Although the competition was won by Team TUM, Avishkar Hyperloop met Musk, who was all praise for their stupendous work
Avishkar Hyperloop is working on an indigenous design and development for building the first-ever self-propelled, completely autonomous Hyperloop Pod in India
New Delhi: They may not have won the competition, but they definitely won the hearts of SpaceX CEO Elon Musk and Virgin Hyperloop One Co-founder Josh Geigel with their project that can help build an autonomous Hyperloop Pod in India.
Avishkar Hyperloop, the student team from the Centre For Innovation (CFI) at IIT Madras, was the only Asian team to enter the final of the "SpaceX Hyperloop Pod Competition 2019" held in Los Angeles on July 21.
Led by Suyash Singh, a second-year M.Tech student at the department of mechanical engineering, Avishkar Hyperloop is working on an indigenous design and development for building the first-ever self-propelled, completely autonomous Hyperloop Pod in India.
Although the competition was won by Team TUM (Technical University of Munich), who set a new speed record of 463 km per hour, Avishkar Hyperloop met Musk, who was all praise for their stupendous work.
"Pleasure to have met and interacted with @elonmusk at the @SpaceX @Hyperloop Pod Competition 2019! Also, a wonderful experience for Team @avishkar_loop , the only Asian Finalist there!" tweeted Pranit Mehta, an engineering student and part of the Avishkar team.
The team works with a vision to develop technologies for future mode of high-speed transportation with applications in various fields, including defence, logistics and aerospace industry, among others.
"The team has taken strenuous technical efforts at every stage and has been quite professional about executing the project. This is an important milestone for the future transportation technology in our country," S.R. Chakravarthy, Faculty Advisor, Avishkar Hyperloop, and Professor, Department of Aerospace Engineering, IIT Madras, told IANS.
Avishkar was one of the top 21 teams to be selected out of over 1,600 teams globally.
Earlier, the Indian team visited Virgin Hyperloop One's facility in Los Angeles and took a tour.
Virgin Hyperloop One Co-founder and CTO Geigel met the team and discussed the company's plans to create a Hyperloop network in India and shared the progress on the Pune-Mumbai Hyperloop project.
"I want to congratulate Avishkar Hyperloop for coming this far in the competition," Geigel told the students.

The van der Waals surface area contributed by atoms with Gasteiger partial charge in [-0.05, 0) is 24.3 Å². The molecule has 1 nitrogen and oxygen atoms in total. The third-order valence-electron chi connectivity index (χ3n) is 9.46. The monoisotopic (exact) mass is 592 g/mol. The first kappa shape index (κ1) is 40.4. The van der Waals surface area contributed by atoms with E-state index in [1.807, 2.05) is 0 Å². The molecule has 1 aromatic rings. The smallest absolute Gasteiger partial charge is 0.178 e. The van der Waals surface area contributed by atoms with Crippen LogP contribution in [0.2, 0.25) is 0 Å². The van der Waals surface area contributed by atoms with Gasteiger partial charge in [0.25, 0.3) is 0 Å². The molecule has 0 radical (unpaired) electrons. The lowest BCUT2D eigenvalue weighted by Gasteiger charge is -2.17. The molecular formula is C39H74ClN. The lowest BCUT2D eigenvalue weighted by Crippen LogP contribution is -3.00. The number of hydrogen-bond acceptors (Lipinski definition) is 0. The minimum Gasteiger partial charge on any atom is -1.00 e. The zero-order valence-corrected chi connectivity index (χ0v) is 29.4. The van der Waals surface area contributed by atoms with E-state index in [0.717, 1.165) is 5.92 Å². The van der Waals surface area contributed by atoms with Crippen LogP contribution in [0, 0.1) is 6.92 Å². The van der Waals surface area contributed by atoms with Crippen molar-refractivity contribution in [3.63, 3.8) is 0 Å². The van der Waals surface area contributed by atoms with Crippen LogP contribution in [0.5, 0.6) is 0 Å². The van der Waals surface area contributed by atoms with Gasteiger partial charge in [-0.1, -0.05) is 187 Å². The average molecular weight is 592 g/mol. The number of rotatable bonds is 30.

Virgin Hyperloop One tweeted: "The student hyperloop team stopped by our Los Angeles headquarters to learn more about our progress in India. Always encouraging to see the next generation of thinkers embracing this transformative technology!"
Virgin Hyperloop One has proposed a plan that will help people to travel from Mumbai to Pune under 30 minutes.
The work on the project is likely to begin by December this year and completed by 2023.
"Pune to Mumbai in under 30 minutes. Are you ready?" Virgin Hyperloop One had tweeted in June.
The first phase will be opened as a trial run which will initially cover 15 km.
Musk proposed the idea of Hyperloop to the world in 2013. His company SpaceX organises the Hyperloop Pod Competition every year to accelerate the development of functional prototypes and encourage student innovation.
Select teams build a sub-scale prototype transport vehicle to demonstrate the technical feasibility of the various aspects of the Hyperloop concept.
The primary factor to decide the winner is the top speed achieved by the Hyperloop Pod in the run in the one-mile long vacuum tube, installed at the SpaceX headquarters.
The Pod developed by the Avishkar team spanned about three metres in length and weighed around 120 kg.
The first step was to select powerful motors that could provide the required traction and a source to power it. The students searched through numerous motors and controllers and a vacuum compatible battery pack, which would best suit the design and constraints.
Simultaneously came the challenge of analysing every change in the other subsystems so that it could accommodate the change in speed, mass, forces etc.
Avishkar had to perform a number of iterations and simulations, looking through every available resource that could make their Pod better, keeping in mind the timeline.
Once they reach a level to commercialise the project, the students plan to set up a start-up as commercialising such a heavy infrastructure project would not be possible .
This story has been published from a wire agency feed without modifications to the text. Only the headline has been changed.
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